What Is a Computer Protocol?

How protocols affect web surfing

Address bar of a web browser, close up view

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A computer protocol is a set of invisible rules that govern how an internet document gets transmitted to your screen. These dozens of programmatic rules work in the background in the same way a bank employs staff procedures to keep your money safe.

A document's internet protocol is described by the first several letters in your browser's address bar, ending in "://." The most common protocol is http:// for a regular hypertext page, followed by https://, which governs hypertext pages that are secured against hackers. Examples of internet computer protocols include:

  • http Hypertext Transfer Protocol
  • https Hypertext Transfer Protocol Secured
  • TCP/IP Transmission Control Protocol/Internet Protocol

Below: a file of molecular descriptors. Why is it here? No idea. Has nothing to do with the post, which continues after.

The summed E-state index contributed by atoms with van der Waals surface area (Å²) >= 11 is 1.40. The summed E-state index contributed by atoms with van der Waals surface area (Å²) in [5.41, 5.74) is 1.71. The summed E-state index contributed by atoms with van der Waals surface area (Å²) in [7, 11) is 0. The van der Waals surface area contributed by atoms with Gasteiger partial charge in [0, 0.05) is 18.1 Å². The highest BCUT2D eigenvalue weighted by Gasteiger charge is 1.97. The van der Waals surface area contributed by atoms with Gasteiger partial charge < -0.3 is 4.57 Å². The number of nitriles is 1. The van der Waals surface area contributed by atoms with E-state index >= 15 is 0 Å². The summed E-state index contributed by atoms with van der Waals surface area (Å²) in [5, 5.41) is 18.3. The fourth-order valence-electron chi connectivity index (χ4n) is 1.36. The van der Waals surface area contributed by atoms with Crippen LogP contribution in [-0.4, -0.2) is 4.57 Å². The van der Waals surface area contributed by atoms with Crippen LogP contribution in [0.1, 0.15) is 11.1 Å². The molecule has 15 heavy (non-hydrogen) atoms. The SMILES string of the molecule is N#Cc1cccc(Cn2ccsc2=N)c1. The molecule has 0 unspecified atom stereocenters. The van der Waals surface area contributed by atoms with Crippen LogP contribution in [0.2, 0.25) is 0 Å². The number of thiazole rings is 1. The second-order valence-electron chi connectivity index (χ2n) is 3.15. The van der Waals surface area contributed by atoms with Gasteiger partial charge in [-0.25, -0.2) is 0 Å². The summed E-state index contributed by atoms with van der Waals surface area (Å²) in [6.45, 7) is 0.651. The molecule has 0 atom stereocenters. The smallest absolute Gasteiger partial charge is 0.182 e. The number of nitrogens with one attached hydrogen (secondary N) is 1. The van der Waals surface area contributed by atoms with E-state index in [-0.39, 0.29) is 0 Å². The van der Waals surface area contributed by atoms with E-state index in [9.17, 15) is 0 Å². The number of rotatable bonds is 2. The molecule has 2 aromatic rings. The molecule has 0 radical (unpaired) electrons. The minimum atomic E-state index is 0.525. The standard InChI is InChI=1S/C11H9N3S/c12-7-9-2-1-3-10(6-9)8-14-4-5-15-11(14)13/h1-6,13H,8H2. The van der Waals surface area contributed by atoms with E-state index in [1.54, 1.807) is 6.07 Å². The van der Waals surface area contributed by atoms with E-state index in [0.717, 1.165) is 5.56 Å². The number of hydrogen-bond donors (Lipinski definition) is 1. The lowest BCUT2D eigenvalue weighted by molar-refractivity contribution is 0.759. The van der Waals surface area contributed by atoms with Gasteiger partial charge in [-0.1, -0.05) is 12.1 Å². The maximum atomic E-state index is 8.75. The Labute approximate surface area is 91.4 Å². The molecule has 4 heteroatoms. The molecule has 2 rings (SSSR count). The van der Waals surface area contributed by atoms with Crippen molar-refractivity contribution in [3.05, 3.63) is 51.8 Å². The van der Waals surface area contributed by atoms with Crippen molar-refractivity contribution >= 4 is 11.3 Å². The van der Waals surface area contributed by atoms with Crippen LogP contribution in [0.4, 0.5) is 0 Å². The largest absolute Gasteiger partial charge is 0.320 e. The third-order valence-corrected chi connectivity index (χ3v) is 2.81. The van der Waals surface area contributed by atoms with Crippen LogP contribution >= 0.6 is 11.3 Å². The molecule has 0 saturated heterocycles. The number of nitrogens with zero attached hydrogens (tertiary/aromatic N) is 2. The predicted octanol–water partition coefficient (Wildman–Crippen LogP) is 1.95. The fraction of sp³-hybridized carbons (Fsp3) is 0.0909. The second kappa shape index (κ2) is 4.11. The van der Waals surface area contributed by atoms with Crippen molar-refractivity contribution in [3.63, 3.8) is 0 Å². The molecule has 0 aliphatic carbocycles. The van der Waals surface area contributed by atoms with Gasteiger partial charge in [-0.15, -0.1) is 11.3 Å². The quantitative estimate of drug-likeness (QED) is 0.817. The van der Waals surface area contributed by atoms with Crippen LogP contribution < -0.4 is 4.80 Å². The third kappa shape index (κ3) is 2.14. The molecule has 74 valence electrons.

• ftp File Transfer Protocol
  • IMAP Internet Message Access Protocol
  • POP Post Office Protocol
  • SMTP Simple Mail Transfer Protocol
  • telnet Terminal Network protocol
  • UDP User Datagram Protocol
  • nntp Network News Transfer Protocol
  • MAC Media Access Control protocol
  • DNS Domain Name System protocol
  • DHCP Dynamic Host Configuration Protocol

How Computer Protocols Affect Web Surfing

Although computer protocols can be cryptic and technical for programmers and administrators, protocols are really just FYI knowledge for most users. As long as you are aware of the http and https at the beginning of the address and can type the correct address after ://, then computer protocols should be nothing more than a curiosity in your daily online life.